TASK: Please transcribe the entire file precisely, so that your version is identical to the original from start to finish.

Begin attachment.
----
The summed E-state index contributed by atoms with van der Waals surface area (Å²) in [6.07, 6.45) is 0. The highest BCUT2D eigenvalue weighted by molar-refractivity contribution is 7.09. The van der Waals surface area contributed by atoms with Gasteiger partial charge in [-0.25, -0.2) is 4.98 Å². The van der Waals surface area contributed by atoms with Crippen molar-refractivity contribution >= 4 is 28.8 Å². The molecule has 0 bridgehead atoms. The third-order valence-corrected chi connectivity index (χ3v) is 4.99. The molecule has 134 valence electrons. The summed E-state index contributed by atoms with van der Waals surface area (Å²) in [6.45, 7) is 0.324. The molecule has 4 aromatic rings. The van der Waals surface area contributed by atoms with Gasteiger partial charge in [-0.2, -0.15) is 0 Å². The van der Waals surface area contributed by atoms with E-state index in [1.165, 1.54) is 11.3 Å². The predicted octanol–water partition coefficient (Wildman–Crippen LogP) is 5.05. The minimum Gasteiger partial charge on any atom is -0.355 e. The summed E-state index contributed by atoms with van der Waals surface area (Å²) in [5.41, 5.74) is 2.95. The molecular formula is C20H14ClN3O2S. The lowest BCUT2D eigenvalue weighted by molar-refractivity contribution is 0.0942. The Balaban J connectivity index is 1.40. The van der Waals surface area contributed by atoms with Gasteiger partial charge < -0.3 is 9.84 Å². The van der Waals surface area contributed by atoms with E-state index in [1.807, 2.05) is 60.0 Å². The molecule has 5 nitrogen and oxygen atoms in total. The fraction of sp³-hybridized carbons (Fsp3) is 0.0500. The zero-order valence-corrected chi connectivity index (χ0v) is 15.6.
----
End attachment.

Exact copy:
The summed E-state index contributed by atoms with van der Waals surface area (Å²) in [6.07, 6.45) is 0. The highest BCUT2D eigenvalue weighted by molar-refractivity contribution is 7.09. The van der Waals surface area contributed by atoms with Gasteiger partial charge in [-0.25, -0.2) is 4.98 Å². The van der Waals surface area contributed by atoms with Crippen molar-refractivity contribution >= 4 is 28.8 Å². The molecule has 0 bridgehead atoms. The third-order valence-corrected chi connectivity index (χ3v) is 4.99. The molecule has 134 valence electrons. The summed E-state index contributed by atoms with van der Waals surface area (Å²) in [6.45, 7) is 0.324. The molecule has 4 aromatic rings. The van der Waals surface area contributed by atoms with Gasteiger partial charge in [-0.2, -0.15) is 0 Å². The van der Waals surface area contributed by atoms with E-state index in [1.165, 1.54) is 11.3 Å². The predicted octanol–water partition coefficient (Wildman–Crippen LogP) is 5.05. The minimum Gasteiger partial charge on any atom is -0.355 e. The summed E-state index contributed by atoms with van der Waals surface area (Å²) in [5.41, 5.74) is 2.95. The molecular formula is C20H14ClN3O2S. The lowest BCUT2D eigenvalue weighted by molar-refractivity contribution is 0.0942. The Balaban J connectivity index is 1.40. The van der Waals surface area contributed by atoms with Gasteiger partial charge < -0.3 is 9.84 Å². The van der Waals surface area contributed by atoms with E-state index in [1.807, 2.05) is 60.0 Å². The molecule has 5 nitrogen and oxygen atoms in total. The fraction of sp³-hybridized carbons (Fsp3) is 0.0500. The zero-order valence-corrected chi connectivity index (χ0v) is 15.6.